Civil Disobedience



Civildisobedience refers to process with which individuals engage in aprofessed and active refusal to obey specific laws, commands anddemands of a government or any occupying international power(Morningside Center for Teaching Social Responsibility). It is asymbolized contravening of the law but it is not the rejection of thesystem as a whole. At certain instances civil disobedience is termedas nonviolent resistance C. Civil disobedience was employed by NelsonMandela in the fight against apartheid regime in South Africa. Thispractice played a great role in the fight against the oppressiveapartheid regime.


InSouth Africa the iconic struggle between the apartheid regime andthose who resisted led by the late Nelson Mandela, brings into coreone of the complex cases of civil resistance in the twentieth century(Pollockand Becker). Initially the use of civil resistance against apartheidregime advocated by Mandela was rooted on the Gandhian ideas. It wasfirst used in South Africa in 1906 by Gandhi while working for anIndian trading firm (Pollockand Becker). As a leader of the African National Congress (ANC)founded in 1912, Mandela used the party as a major force to fight theapartheid oppressive system that was undermining about 80%non-European population of the country (Pollockand Becker).

Mandeladuring the first four decades used legal tactics but later on in theearly 1950s engaged the regime using nonviolent direct action whichincluded the use of civil disobedience. During the apartheid regimethe white South Africans controlled the state and the economy whichincluded the South African rich natural resources, for instance thewhites controlled the third of the worlds known gold reserves(Pollockand Becker). The Afrikaners was exclusively excluded from politicaland economic power. However, the regime relied upon non-white laborand remained isolated from international diplomacy and trade (Pollockand Becker).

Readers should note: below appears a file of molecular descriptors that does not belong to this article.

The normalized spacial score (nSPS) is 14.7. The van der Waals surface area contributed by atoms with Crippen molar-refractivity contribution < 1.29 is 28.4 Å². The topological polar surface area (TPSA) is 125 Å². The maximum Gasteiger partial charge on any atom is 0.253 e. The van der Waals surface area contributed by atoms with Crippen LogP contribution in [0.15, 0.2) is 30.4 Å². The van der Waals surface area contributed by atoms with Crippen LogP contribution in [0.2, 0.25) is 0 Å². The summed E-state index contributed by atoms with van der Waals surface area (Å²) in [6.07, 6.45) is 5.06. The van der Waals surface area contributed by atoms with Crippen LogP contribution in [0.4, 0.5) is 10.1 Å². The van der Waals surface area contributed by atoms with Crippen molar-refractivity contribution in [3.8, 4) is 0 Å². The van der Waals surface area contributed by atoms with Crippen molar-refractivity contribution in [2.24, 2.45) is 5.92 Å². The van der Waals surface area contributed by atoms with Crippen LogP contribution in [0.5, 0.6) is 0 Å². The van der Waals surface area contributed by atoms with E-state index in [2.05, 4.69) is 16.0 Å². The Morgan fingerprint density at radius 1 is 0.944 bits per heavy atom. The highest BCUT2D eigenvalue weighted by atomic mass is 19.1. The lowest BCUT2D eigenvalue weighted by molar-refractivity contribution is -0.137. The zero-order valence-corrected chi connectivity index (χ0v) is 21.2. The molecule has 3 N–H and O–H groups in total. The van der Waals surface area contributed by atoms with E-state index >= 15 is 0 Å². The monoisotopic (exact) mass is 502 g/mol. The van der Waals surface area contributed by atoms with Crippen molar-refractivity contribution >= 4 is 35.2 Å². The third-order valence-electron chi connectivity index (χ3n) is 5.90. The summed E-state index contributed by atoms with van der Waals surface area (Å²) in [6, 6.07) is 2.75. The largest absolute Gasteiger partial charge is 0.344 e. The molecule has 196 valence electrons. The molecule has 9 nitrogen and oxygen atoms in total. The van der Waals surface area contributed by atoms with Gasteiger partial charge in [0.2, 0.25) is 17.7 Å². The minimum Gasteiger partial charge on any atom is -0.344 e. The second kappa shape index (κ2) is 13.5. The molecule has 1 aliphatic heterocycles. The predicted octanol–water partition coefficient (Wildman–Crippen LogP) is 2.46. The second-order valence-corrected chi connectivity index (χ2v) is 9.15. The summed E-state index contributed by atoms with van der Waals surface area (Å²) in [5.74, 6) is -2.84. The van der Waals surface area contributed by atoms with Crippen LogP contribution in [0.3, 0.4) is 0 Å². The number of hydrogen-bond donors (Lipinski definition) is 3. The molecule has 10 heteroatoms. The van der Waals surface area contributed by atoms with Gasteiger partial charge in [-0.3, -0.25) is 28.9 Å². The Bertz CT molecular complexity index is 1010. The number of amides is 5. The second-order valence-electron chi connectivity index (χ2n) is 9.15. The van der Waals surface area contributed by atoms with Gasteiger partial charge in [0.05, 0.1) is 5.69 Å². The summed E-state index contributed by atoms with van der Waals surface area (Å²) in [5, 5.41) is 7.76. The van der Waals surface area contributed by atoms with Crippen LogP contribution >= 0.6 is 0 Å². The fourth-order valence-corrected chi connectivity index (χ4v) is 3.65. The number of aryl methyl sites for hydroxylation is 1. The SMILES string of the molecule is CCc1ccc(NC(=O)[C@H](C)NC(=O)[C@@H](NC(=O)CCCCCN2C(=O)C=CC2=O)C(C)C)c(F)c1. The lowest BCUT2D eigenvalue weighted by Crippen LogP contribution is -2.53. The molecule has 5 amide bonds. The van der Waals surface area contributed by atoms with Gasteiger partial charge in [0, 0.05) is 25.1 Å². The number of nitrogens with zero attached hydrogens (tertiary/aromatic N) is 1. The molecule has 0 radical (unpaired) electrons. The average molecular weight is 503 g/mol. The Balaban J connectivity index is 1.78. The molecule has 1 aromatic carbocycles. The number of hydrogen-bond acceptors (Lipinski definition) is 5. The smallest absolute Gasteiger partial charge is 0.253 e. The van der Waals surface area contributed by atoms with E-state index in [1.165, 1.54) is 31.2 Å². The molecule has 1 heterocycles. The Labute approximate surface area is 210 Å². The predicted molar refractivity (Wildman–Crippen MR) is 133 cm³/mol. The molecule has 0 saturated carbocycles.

Whenthe legal tactics and the non-violent means of fighting theapartheid regime bore no fruits, Nelson Mandela encourage thenon-whites to involve Civil disobedience movement in partnership with revived Pan Africanist Congress (PAC) against the stateregulation in late 1950s (Pollock and Becker). The civildisobedience was limited to occasional bombings of governmentfacilities. Later civil disobedience led to the increased labormilitancy of the non-whites (

Early1970s witnessed onset of strikes among the workers, this from ofcivil disobedience exposed greatly the vulnerability of the regime.Because the apartheid regime relied on labor from blacks to maintainits economy, engaging in strikes affected significantly the economyand thus became a strong wakeup call for the whites to consider itsstands on the apartheid oppression(

Thestrikes indicated an increased widespread of discontent from theworkers against the regime, and Mandela and other party leadersmobilized the workers to disrupt the work which was keeping theregime in power. Through the help of Durban’s labor activists thestrike was inspired all over the country coupled by the studentuprising made the movement to level a strong resistance never sincebefore. These disruptions of the economic activities in the countryfinally led to the abolishment of the policy in 1992(Pollockand Becker).


Itis apparent that the advocacy of civil disobedience by Nelson Mandelafinally led to the abolishment of apartheid policy. A policy thathad significantly affected the progress of non-whites and leveraged agreat oppression that went for many years in South Africa. Therefore,it is the use of civil disobedience that helped South Africa attainsher independence in 1992.


MorningsideCenter for Teaching Social Responsibility,. `Nelson Mandela &amp TheFight Against Apartheid`. N.p., 2015. Web. 15 Oct. 2015.,.`Movements And Campaigns – Tactics – – TheAnti-Apartheid Struggle In South Africa (1912-1992)`. N.p., 2015.Web. 15 Oct. 2015.

Pollock,Joycelyn M., and Ronald F. Becker. `Law Enforcement Ethics: UsingOfficers` Dilemmas As A Teaching Tool`. Journal of Criminal JusticeEducation 6.1 (1995): 1-20. Web.